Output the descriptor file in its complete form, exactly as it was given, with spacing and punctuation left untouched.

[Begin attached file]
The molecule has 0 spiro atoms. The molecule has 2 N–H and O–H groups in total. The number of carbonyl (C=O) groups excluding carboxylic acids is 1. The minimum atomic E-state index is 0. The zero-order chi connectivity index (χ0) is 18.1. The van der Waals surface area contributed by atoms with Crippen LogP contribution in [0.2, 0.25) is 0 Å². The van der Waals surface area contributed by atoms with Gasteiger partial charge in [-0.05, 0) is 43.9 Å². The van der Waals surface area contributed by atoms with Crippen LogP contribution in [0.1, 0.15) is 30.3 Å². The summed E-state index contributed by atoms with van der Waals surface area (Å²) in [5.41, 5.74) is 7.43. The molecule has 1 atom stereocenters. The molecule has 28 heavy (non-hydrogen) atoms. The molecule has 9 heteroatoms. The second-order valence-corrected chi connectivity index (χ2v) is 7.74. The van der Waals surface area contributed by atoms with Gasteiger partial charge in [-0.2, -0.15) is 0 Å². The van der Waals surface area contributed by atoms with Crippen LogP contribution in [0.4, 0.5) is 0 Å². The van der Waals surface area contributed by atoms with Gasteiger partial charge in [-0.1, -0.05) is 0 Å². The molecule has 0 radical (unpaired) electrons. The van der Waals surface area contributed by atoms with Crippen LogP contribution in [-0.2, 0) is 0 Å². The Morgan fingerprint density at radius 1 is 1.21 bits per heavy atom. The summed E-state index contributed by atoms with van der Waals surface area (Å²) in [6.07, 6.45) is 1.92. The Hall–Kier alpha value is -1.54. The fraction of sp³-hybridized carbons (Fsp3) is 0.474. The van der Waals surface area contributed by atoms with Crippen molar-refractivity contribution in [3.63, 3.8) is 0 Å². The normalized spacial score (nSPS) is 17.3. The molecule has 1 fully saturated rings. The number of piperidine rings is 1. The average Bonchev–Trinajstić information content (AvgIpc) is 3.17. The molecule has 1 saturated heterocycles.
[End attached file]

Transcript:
The molecule has 0 spiro atoms. The molecule has 2 N–H and O–H groups in total. The number of carbonyl (C=O) groups excluding carboxylic acids is 1. The minimum atomic E-state index is 0. The zero-order chi connectivity index (χ0) is 18.1. The van der Waals surface area contributed by atoms with Crippen LogP contribution in [0.2, 0.25) is 0 Å². The van der Waals surface area contributed by atoms with Gasteiger partial charge in [-0.05, 0) is 43.9 Å². The van der Waals surface area contributed by atoms with Crippen LogP contribution in [0.1, 0.15) is 30.3 Å². The summed E-state index contributed by atoms with van der Waals surface area (Å²) in [5.41, 5.74) is 7.43. The molecule has 1 atom stereocenters. The molecule has 28 heavy (non-hydrogen) atoms. The molecule has 9 heteroatoms. The second-order valence-corrected chi connectivity index (χ2v) is 7.74. The van der Waals surface area contributed by atoms with Gasteiger partial charge in [-0.2, -0.15) is 0 Å². The van der Waals surface area contributed by atoms with Crippen LogP contribution in [0.4, 0.5) is 0 Å². The van der Waals surface area contributed by atoms with Gasteiger partial charge in [-0.1, -0.05) is 0 Å². The molecule has 0 radical (unpaired) electrons. The van der Waals surface area contributed by atoms with Crippen LogP contribution in [-0.2, 0) is 0 Å². The Morgan fingerprint density at radius 1 is 1.21 bits per heavy atom. The summed E-state index contributed by atoms with van der Waals surface area (Å²) in [6.07, 6.45) is 1.92. The Hall–Kier alpha value is -1.54. The fraction of sp³-hybridized carbons (Fsp3) is 0.474. The van der Waals surface area contributed by atoms with Crippen molar-refractivity contribution in [3.63, 3.8) is 0 Å². The normalized spacial score (nSPS) is 17.3. The molecule has 1 fully saturated rings. The number of piperidine rings is 1. The average Bonchev–Trinajstić information content (AvgIpc) is 3.17. The molecule has 1 saturated heterocycles.